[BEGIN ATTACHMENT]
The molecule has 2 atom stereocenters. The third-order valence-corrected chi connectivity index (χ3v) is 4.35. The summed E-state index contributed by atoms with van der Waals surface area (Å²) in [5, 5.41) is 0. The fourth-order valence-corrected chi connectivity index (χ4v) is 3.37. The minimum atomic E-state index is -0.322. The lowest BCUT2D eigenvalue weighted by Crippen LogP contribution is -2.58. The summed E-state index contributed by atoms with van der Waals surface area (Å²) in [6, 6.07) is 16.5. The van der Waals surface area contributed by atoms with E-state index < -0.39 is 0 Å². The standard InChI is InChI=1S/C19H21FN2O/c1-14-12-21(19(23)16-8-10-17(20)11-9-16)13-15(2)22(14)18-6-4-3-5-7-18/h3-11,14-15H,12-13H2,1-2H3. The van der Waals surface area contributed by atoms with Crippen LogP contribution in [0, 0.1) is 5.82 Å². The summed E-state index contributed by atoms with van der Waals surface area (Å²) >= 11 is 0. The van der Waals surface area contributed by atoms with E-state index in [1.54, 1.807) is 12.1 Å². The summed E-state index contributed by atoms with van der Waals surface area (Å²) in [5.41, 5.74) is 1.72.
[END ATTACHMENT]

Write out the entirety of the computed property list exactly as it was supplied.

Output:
The molecule has 2 atom stereocenters. The third-order valence-corrected chi connectivity index (χ3v) is 4.35. The summed E-state index contributed by atoms with van der Waals surface area (Å²) in [5, 5.41) is 0. The fourth-order valence-corrected chi connectivity index (χ4v) is 3.37. The minimum atomic E-state index is -0.322. The lowest BCUT2D eigenvalue weighted by Crippen LogP contribution is -2.58. The summed E-state index contributed by atoms with van der Waals surface area (Å²) in [6, 6.07) is 16.5. The van der Waals surface area contributed by atoms with E-state index < -0.39 is 0 Å². The standard InChI is InChI=1S/C19H21FN2O/c1-14-12-21(19(23)16-8-10-17(20)11-9-16)13-15(2)22(14)18-6-4-3-5-7-18/h3-11,14-15H,12-13H2,1-2H3. The van der Waals surface area contributed by atoms with Crippen LogP contribution in [0, 0.1) is 5.82 Å². The summed E-state index contributed by atoms with van der Waals surface area (Å²) >= 11 is 0. The van der Waals surface area contributed by atoms with E-state index in [1.54, 1.807) is 12.1 Å². The summed E-state index contributed by atoms with van der Waals surface area (Å²) in [5.41, 5.74) is 1.72.